Optimistic Fed, not bad for bonds
Robert Tipp, chief investment officer at PGIM Fixed Income discusses the US Federal Reserve meeting decision yesterday.
The statement remarked on improvements in the US economy and maintained their confidence that inflation, although low, would rise towards their target. Although rates were held steady, one voter was so convinced that a hike was needed that she did not vote for the unchanged decision and dissented.
A couple quarters of weak GDP in the US, and Brexit leading off a very long and growing list of international ‘issues’ piling up alongside an at best tepid global backdrop, were not topics worthy of note in the statement.
Why the relatively optimistic take? They want to keep the door open so they can hike rates later in the year—just in case things heat up and hikes become clearly warranted.
Given where they left off at the June meeting, perhaps that is to be expected: Most participants back in June expected to hike rates one or two times this year—so they have to keep the window open, keep a stiff upper lip, despite the clear, present, and numerous risks on the horizon.
Will an optimistic Fed inclined towards hiking rates this year, at the end of the day, be bad for bonds? We think not, and the market appears to agree; since the announcement yesterday the US Treasury curve has rallied.
We see a few probable drivers for the positive reaction. One is that the market may see the Fed’s erring on the bright side as raising the odds that they end up being too hawkish, pushing the US into an economic slowdown, and pushing inflation even further below target, which could ultimately depress US Treasury yields.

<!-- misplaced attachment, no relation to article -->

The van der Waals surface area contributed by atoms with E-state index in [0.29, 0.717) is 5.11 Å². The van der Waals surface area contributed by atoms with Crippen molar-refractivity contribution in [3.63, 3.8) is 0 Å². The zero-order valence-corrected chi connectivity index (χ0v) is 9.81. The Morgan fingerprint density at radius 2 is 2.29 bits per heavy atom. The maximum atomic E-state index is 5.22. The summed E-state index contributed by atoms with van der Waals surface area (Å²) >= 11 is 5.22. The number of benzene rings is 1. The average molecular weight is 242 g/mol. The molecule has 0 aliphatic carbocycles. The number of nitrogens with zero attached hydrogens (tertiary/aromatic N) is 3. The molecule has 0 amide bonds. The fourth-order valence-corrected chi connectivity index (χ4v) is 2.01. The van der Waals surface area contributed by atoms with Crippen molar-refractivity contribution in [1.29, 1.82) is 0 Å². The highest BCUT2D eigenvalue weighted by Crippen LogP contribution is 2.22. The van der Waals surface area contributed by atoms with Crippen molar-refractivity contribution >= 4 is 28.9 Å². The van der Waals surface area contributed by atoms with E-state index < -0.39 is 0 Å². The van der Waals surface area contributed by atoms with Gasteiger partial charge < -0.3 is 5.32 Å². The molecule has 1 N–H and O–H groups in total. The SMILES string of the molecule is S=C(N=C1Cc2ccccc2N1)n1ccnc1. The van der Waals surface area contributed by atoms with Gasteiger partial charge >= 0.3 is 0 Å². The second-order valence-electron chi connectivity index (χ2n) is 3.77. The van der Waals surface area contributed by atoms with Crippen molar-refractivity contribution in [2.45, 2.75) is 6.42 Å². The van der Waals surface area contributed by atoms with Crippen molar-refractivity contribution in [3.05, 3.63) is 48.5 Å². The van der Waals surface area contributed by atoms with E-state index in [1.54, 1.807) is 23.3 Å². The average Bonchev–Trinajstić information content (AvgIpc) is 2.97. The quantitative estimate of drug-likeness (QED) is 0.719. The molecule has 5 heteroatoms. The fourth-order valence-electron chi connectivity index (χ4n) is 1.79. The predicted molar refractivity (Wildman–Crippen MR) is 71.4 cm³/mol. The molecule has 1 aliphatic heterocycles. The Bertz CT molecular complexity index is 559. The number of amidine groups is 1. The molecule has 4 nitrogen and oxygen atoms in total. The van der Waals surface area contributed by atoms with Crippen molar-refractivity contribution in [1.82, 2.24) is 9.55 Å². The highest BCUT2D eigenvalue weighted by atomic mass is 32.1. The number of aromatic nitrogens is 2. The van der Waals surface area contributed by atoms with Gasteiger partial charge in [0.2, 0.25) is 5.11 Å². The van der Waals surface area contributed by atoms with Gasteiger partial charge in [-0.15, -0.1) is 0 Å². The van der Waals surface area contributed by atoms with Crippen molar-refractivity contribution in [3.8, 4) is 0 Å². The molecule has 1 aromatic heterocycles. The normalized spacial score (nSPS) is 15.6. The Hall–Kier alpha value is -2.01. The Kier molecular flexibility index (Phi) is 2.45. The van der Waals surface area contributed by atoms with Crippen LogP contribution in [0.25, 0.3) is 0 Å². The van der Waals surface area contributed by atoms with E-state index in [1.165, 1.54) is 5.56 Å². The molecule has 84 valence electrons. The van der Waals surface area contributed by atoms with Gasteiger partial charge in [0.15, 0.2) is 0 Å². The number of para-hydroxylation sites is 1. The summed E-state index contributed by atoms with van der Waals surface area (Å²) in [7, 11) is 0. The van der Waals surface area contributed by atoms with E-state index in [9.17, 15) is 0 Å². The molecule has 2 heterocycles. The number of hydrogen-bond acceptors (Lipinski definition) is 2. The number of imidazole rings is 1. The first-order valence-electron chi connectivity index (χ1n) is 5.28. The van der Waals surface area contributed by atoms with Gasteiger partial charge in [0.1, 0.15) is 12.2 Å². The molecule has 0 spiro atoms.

Perhaps slightly more apt in our view, there appears to be strong demand from abroad for US fixed income products, which are quite high yielding in the international scheme of things.
Some investors may have taken a break from their buying to wait out the Fed, and now that the Fed has at least held its fire, it is back to ‘game on.’
More fundamentally, however, today’s moves aside, we see the probability that the current level of rates is actually near fair value—and not overvalued—as quite high. The economy has changed over the years, and along with it, the neutral level of rates may have dropped significantly.
In keeping with that view, the clear economic evidence that hikes are needed continues to elude the Fed, and the yield curve remains correspondingly low. Fundamentals may have changed, and we may be near equilibrium levels.
Where to from here? With the Fed either slow-go or no-go, in our view the outlook for US fixed income remains solid. The muted global backdrop, characterized by low inflation and an imbalance of down-side risks, is likely to keep US yields low and range bound for the foreseeable future.
Additionally, we see a range of opportunities for adding value in the spread sectors, from structured products, emerging markets debt, and municipals to investment grade and high yield corporate bonds. So whether the Fed is able to get a clear shot at a hike this year or not, we expect bonds to hold their ground over the intermediate-to-long term—especially the higher-yielding sectors.